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Family fear for relatives in Zimbabwe

PUBLISHED: 11:34 26 November 2001 | UPDATED: 10:54 03 March 2010

A COUPLE has spoken of their concern for relatives living in troubled Zimbabwe, where members of their family have been farming for two generations.

Ann and Derek Barbanell, from Washbrook, near Ipswich, claim they feel "helpless" at the plight of many white farmers in the African country, including their two nephews.

A COUPLE has spoken of their concern for relatives living in troubled Zimbabwe, where members of their family have been farming for two generations.

Ann and Derek Barbanell, from Washbrook, near Ipswich, claim they feel "helpless" at the plight of many white farmers in the African country, including their two nephews.

Mrs Barbanell's brother John Walmisley went out to the country in the late 1930s as an assistant tobacco farmer.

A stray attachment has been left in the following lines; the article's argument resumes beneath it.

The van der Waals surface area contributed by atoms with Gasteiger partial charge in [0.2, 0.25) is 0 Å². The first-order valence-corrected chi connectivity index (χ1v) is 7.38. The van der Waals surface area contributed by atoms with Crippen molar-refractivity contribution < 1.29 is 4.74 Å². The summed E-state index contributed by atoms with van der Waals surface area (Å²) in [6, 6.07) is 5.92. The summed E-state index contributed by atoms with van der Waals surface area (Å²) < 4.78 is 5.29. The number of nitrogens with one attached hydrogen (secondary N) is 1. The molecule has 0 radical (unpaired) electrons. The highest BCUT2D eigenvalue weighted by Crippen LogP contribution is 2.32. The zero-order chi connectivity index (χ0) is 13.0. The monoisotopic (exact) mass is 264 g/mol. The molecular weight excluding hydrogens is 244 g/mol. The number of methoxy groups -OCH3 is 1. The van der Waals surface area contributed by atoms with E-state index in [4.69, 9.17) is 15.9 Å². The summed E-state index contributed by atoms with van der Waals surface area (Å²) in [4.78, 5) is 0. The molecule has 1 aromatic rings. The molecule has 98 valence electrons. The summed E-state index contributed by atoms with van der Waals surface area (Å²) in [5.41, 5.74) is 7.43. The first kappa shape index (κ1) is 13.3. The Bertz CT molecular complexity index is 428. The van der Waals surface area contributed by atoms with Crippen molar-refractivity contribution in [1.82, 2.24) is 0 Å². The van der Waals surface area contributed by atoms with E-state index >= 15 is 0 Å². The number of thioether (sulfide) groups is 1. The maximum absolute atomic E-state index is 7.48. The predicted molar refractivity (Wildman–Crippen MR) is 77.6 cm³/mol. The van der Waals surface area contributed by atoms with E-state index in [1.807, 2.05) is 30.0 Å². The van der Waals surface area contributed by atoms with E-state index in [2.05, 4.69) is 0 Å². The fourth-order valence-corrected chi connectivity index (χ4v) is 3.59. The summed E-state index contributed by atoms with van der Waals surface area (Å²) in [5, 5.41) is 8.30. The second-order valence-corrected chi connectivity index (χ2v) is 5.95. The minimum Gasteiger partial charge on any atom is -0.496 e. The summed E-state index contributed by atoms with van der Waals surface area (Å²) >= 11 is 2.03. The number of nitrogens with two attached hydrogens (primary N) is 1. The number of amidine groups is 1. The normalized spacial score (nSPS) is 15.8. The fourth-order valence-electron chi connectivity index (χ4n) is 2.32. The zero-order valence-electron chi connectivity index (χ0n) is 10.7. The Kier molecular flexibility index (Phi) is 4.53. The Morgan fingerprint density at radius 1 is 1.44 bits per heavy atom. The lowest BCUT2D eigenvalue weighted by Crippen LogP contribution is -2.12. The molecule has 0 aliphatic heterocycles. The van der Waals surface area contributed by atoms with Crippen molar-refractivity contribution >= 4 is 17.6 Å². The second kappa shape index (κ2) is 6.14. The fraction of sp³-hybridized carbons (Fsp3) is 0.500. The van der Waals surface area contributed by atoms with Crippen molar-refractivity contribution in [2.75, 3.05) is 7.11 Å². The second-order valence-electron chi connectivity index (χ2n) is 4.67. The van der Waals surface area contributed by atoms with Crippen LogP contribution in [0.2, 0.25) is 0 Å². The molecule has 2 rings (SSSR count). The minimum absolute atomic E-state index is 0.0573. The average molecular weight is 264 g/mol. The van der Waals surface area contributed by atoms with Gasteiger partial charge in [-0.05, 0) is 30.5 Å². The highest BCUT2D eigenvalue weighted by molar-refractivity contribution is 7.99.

When the war came he joined the Rhodesian squadron of the Royal Air Force and was based in the Middle East during the conflict.

At the end of the Second World War, along with others who had served with the squadron, he received a 2,000 acre plot of virgin uninhabited land at Raffingora on which he built a flourishing farm growing tobacco, maize and cotton.

He employed up to 200 people on the land and built a school and paid for a teacher to give some rudimentary education. His wife, Rosemary, ran a clinic and was the midwife for the area.

Mr Walmisley sold his farm in the mid-1980s and continued to live in the country until his death six years ago.

Today his sons continue farming, Bill owns a tobacco farm in Banket and Robert manages a vegetable farm at Ruwa. While his daughter Sally Bown lives in the capital Harare, where she used to work in a safari office until the numbers of tourists coming dropped off. She now runs a bed and breakfast business in Harare.

With the political uncertainty in the run up to elections and with a land reform programme which is aimed at seizing land from white farmers, Mrs Babanell and her husband are concerned for the safety of their relatives.

"They want to take land by force now. All the white farmers understand they have to cede some of the land, but it's a question of time. But some people can't wait. It's really very, very serious," she said.

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